LONDON – British Prime Minister Boris Johnson will on Monday defend his plan to exclude England from criticism of his late actions, and others in his party who say the move is excessive.
After criticizing opponents’ calls last month for a new national ban on the second wave of the COVID-19 epidemic, Johnson Turn on Saturday, announcing that new restrictions in England would start at 0001 GMT on Thursday and last until December 2.
The United Kingdom, which has the highest number of COVID-19 deaths in Europe, is battling more than 20,000 new cases a day. Scientists have warned of a catastrophic death toll from 80,000 dead this winter.
“Our species scientists suggest that unless we take action now, we could see twice as many winter deaths than the first wave (last spring),” Johnson said in parliament, according to his office.
“Given the latest figures, there is no alternative but to take further steps at national level.”
Saturday’s announcement comes under a vote on Wednesday that will expose Johnson in a revolt against some Conservative Party lawmakers who reject the need for a national ban.
Some Conservatives fear that the long-term economic damage caused by the closure will outweigh the health risks of allowing businesses to remain open, and that there are widespread risks to mental health and erosion of public freedom from closure.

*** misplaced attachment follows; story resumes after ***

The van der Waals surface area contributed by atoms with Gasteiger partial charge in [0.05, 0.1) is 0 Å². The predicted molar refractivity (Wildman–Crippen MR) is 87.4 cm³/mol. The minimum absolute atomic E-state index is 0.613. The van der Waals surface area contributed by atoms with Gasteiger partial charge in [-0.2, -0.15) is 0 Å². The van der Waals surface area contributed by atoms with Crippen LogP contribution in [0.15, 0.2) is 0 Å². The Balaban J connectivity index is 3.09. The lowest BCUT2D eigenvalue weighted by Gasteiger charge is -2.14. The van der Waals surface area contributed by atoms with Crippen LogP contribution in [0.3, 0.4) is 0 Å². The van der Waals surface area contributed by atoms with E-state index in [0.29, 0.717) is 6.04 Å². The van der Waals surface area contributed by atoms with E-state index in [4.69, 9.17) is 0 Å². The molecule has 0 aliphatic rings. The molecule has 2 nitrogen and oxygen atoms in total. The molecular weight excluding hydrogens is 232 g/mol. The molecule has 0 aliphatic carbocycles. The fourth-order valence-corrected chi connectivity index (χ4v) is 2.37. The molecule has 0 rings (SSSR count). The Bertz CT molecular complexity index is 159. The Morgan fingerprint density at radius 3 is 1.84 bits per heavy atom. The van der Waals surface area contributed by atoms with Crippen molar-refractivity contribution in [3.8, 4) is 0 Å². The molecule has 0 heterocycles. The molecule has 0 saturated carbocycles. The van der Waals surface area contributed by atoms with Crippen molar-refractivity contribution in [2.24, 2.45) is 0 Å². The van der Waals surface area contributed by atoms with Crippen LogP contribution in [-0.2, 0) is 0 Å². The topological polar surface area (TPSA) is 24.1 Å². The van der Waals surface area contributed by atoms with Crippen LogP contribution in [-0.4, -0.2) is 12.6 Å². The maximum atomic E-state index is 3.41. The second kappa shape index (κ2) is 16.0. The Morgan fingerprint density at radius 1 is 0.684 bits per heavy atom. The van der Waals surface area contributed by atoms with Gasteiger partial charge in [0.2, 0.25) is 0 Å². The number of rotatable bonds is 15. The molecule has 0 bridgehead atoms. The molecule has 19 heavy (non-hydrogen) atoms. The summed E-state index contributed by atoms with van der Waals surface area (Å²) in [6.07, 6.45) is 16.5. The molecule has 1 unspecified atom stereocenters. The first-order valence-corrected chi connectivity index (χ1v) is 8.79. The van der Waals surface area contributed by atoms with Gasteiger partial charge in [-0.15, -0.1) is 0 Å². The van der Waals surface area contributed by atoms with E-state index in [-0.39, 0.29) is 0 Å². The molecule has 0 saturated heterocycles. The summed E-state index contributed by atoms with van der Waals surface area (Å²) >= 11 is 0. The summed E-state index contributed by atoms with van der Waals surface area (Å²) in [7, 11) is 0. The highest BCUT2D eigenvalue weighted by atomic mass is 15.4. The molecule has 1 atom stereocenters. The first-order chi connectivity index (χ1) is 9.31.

“If these measures were taken in any dictatorial country in the world we would condemn them as evil,” Graham Brady, chairman of the Conservative Advocacy Committee, told BBC radio.
Britain has reported 46,717 deaths of COVID-19 – described as those who die within 28 days of positive testing. The overall proportion of those with COVID-19 on their death certificates puts the figure at 58,925.
Important shops, schools, and universities in England will remain open but restaurants and cafes will be closed without taking. Outbound travel is prohibited for no apparent reason including employment, and non-essential sales will be banned.
The opposition Labor Party has given its support to the government, which means that Johnson is less likely to lose a parliamentary vote. However, after Johnson rejected the workers’ call for closure, their votes would be met with strong criticism.
“They failed to learn, they failed to listen, and they failed to lead,” Labor leader Keir Starmer said in a statement.
Some countries in the United Kingdom – Scotland, Wales and Northern Ireland – have their own lock policies and set strict health restrictions last month.
Cabinet Minister Michael Gove said on Sunday the closure of England could be extended beyond 2 December if necessary, but Johnson would tell law enforcement that the extension was not a plan. Finance Minister Rishi Sunak said he hoped the closure would end in time.